The main constituent of senile plaques, namely amyloid beta (Aβ) [1], is a proteolytic product of a larger protein, the amyloid precursor protein (APP). The main protein component of Alzheimer's disease (AD) senile plaques, Aβ, was firstly purified and sequenced from cerebrovascular amyloid deposits which manifest as congophillic amyloid angiopathy [2]. Aβare found to be peptides of 39 to 43 amino acids in length, with an approximate molecular mass of 4.2 kDa [2]. Another study published from the same research group has linked Aβ to adult Down's syndrome and AD [3]. The understanding of molecular mechanisms underlying the AD-cholesterol connection has become important for the possible prevention and treatment of AD and it is now linked to diabetes and poor cholesterol metabolism. Plasma cholesterol profiles such as elevated low density lipoprotein and decreased high density lipoprotein (HDL) levels have been associated with AD and are important risk factors for cardiovascular diseases. Furthermore, diets that are rich in fat and cholesterol have been associated with brain amyloidosis in rabbits and AD transgenic mice. Diabetes and dyslipidemia are linked to amyloidosis with relevance to calcium dyshomeostasis and neurodegenerative diseases [4]. Cholesterol modulates APP processing and Aβ generation with the action of 3 proteases [5-7]. Depletion of cholesterol and inhibition of intracellular transport of cholesterol or cholesterol esterification by drugs inhibited the production of Aβ formation in hippocampal neurons [8-13]. Studies indicate that cholesteryl ester (CE) levels are correlated with Aβ levels, and that cholesterol lowering drugs such as ACAT inhibitors directly modulate Aβ generation through the control of CE generation [14]. The ATP-binding cassette transporter 1 (ABCA1) is a major regulator of HDL with the transport of cholesterol and phospholipids from cell membranes to HDL possibly plays a central role in cholesterol flux and Aβtransport from the CNS to the periphery where it is transported to the liver for metabolism and subsequent excretion [15]. High fat and cholesterol diets may induce both AD and PD with the indications that abnormal cholesterol homeostasis exists as the cellular mechanisms that are common to the aggregation of Aβ and α-synuclein proteins [15-17]. In PD, the movement disorder is characterized by the aggregation of α-synuclein protein (14 kda) in Lewy body inclusions with dopaminergic neuron apoptosis in the substantia-nigra [18,19]. Epidemiological studies indicate that Type 2 diabetes and PD are closely linked with shared dysregulated pathways that involve molecular genetics, cell biology and insulin resistance in the pathogenesis of these diseases [20.21]. In Parkinson's disease, the α-synuclein protein is an amyloidogenic protein and has been shown to bind to cholesterol (tilted peptide 67- 78) and α-synuclein has also been shown with binding to the isooctyl chain of cholesterol in membranes [22,23]. In recent publications, the binding of Aβ has been associated with cholesterol in membranes with the regulation of liver Aβ metabolism regulated by lipoprotein cholesterol levels [15]. The peripheral sink abeta hypothesis [16] is closely associated with cholesterol regulation and possibly connected to the metabolism of Aβ and α-synuclein proteins in diabetes, AD, PD and Huntington's disease. In diabetes, circadian clock abnormalities [24] are central to disease progression and circadian disturbances are also found in neurodegenerative disease that involves AD and PD [25-28]. Regulation of the peripheral Aβ clearance is central to the disease of diabetes with circadian clock abnormalities now believed to be the origin of poor liver glucose, cholesterol and Aβ metabolism in diabetes [16]. Neurons in the hypothalamus are responsible for various connections to other brain regions and one of the important functions of the hypothalamus is control of the daily light dark cycle. The suprachiasmatic nucleus (SCN) may regulate the sleepwake cycle and peripheral oscillators with effects on anxiety, stress, depression and food intake. In response to the daily sleep/wake cycle Aβ metabolism, α-synuclein metabolism is controlled by the circadian rhythm, SCN [29-32] with relevance to food intake and release of pineal gland melatonin. Disturbances in the SCN will alter energy and liver glucose and Aβ metabolism with hyperglycemia closely involved with abnormal resetting of circadian rhythms and melatonin release.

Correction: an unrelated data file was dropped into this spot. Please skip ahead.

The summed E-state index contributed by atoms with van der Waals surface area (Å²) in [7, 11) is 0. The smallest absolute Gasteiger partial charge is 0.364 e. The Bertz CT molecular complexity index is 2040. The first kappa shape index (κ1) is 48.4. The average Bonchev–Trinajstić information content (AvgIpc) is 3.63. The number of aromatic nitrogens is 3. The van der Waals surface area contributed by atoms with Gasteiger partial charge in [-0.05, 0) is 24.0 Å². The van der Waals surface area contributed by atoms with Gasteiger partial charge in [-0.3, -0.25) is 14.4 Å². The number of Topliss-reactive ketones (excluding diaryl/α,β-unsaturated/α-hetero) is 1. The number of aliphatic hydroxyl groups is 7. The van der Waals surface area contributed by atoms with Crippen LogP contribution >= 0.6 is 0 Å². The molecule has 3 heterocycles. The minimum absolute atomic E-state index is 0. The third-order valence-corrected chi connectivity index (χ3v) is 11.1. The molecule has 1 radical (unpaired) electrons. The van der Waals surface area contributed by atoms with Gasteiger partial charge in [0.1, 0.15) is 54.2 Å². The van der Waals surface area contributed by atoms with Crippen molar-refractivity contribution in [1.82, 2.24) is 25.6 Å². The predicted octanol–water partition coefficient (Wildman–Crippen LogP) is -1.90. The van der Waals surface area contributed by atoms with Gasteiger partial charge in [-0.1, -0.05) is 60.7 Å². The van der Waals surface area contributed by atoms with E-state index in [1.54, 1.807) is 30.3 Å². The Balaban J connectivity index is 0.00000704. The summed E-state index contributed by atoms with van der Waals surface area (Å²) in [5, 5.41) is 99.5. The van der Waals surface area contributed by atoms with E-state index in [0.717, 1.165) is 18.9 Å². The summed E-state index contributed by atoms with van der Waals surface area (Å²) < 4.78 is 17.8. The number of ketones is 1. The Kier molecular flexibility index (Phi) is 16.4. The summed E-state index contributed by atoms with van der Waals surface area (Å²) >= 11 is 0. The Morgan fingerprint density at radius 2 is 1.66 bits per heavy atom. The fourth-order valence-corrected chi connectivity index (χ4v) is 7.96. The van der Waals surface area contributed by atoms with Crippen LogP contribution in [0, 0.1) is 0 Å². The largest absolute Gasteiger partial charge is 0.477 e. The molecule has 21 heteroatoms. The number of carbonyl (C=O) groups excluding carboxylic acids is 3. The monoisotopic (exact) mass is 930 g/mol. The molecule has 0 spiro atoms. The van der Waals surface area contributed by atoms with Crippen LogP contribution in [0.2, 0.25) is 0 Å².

Sirt 1 and insulin resistance involve circadian dysregulation with connections to membrane lipids and protein aggregation

Sirtuin 1 (Sirt1) is one of the nuclear receptors that is known to regulate several cell functions by deacetylating both histone and nonhistone targets [33]. Sirt1 is an NAD(+)dependent class III histone deacetylase protein that targets transcription factors to adapt gene expression to metabolic activity, insulin resistance and inflammation in chronic diseases [34-38]. Nutritional regulation (calorie restriction and high fat feeding) of Sirt1 that is involved in the hypothalamic and SCN control of food intake with regulation of the central melanocortin system via the fork head transcription factor has been reported [39-42]. Sirt1 dysregulation has been closely linked with alterations in appetite regulation and with circadian clock disorders that are associated with obesity and diabetes. In support of Sirt1's role in circadian rhythms [43-47] subjects carrying minor alleles at Sirt1 and CLOCK loci, displayed a higher resistance to weight loss as compared with homozygotes for both major alleles, suggesting links between the circadian clock and Sirt1 function. Sirt1 is involved in neuron proliferation with effects on cellular cholesterol and lipid homeostasis by the regulation of liver X receptor (LXR) proteins. Sirt1 has been closely linked to Aβ metabolism in AD (Figure 1) and α-synuclein metabolism in PD with circadian dysregulation that is associated with protein aggregation [29-32] and with implications to Sirt1 research and therapeutics in Huntington's disease [48].

Citation: Chaudhry ZL and Ahmed BY. The Role of Caspases in Parkinson’s Disease Pathogenesis: A Brief Look at the Mitochondrial Pathway. Austin Alzheimers J Parkinsons Dis. 2014;1(4): 5. ISSN: 2377-357X